Flyr’s launch network will consist of five domestic and three international routes from Norway’s capital Oslo (OSL), with the carrier’s inaugural flight set to take off before the end of the month.
The airline, backed by industry veteran Erik Braathen, plans to begin commercial service with flights to Tromsø (TOS), operating up to 19X-weekly from June 30.
Two more domestic destinations— Bodø (BOO) and Harstad-Narvik (EVE)—join the carrier’s network the following day. The routes will receive seven and 12 flights per week respectively.
International service starts on Aug. 21, connecting Oslo with Alicante (ALC) and Malaga (AGP) in Spain, alongside Nice (NCE) in France. Service will be 1X-weekly on the OSL-ALC sector, and 2X-weekly to AGP and NCE.
In a statement, Flyr said its first Boeing 737-800 would arrive in Norway “soon” and the operating license would be in place “well before” June 30. “The company will expand the number of aircraft and destinations in line with demand,” the carrier added.
Flyr currently employs 67 staff and expects to swell its headcount to 350 by the end of the year.
The planned launch of the airline comes as Wizz Air has confirmed it will exit Norway’s domestic market from mid-June—just seven months after beginning flights within the Scandinavian country.
As first reported by Norwegian news site E24, the ULCC will suspend flights from OSL to 10 domestic destinations, halting service to Alesund (AES), Alta (ALF), BGO, BOO, EVE, Haugesund (HAU), Kirkenes (KKN), Stavanger (SVG), TOS and TRD. Flights will end on June 14.
Wizz entered Norway’s domestic market in November 2020, stationing two aircraft at OSL and opening a base at TRD. However, the Trondheim base closed just a few months later.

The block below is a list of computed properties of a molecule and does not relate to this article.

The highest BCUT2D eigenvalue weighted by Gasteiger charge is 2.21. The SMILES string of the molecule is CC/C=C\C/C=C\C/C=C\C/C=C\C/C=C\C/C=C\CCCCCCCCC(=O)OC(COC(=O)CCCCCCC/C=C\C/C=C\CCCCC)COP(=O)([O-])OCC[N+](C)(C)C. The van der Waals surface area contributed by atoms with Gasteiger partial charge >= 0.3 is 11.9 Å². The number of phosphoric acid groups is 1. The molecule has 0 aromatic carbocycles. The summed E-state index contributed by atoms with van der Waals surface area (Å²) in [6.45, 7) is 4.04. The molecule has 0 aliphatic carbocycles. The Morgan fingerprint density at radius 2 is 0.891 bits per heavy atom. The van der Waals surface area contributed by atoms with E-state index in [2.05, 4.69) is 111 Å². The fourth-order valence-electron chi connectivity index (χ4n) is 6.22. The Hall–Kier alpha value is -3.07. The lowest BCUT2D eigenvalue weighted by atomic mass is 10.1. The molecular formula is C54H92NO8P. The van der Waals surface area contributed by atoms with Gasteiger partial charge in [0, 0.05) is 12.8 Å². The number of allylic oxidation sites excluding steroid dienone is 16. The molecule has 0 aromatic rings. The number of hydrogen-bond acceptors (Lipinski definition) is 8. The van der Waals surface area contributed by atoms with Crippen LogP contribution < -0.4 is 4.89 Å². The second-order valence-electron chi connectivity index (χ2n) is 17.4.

Despite the exit of Wizz, Norway’s domestic market will continue to be well-served, with SAS Scandinavian Airlines, Widerøe and Norwegian Air Shuttle remaining the country’s three largest players.
OAG Schedules Analyser data shows that SAS will offer more than 524,000 domestic seats in June, with Widerøe providing almost 450,000.
Norwegian also intends to increase its domestic capacity from 172,608 seats in May to more than 255,000 in June. The growth follows the completion of a reconstruction process that began in November 2020.
“The company has managed to reduce its total debt since the end of 2019 by approximately NOK 63-65 billion ($7.5-$7.8 billion),” Norwegian said in a statement on May 26.
“In addition, it has discontinued its long-haul operations, reduced its fleet from 156 aircraft to 51 aircraft, as well as terminated aircraft orders with Boeing and Airbus representing CAPEX commitments of approximately NOK 85 billion in aggregated value.”
Norwegian has signed agreements for four owned and 44 leased aircraft and intends to operate them on a short-haul network primarily in Norway and to “key” destinations in Europe.
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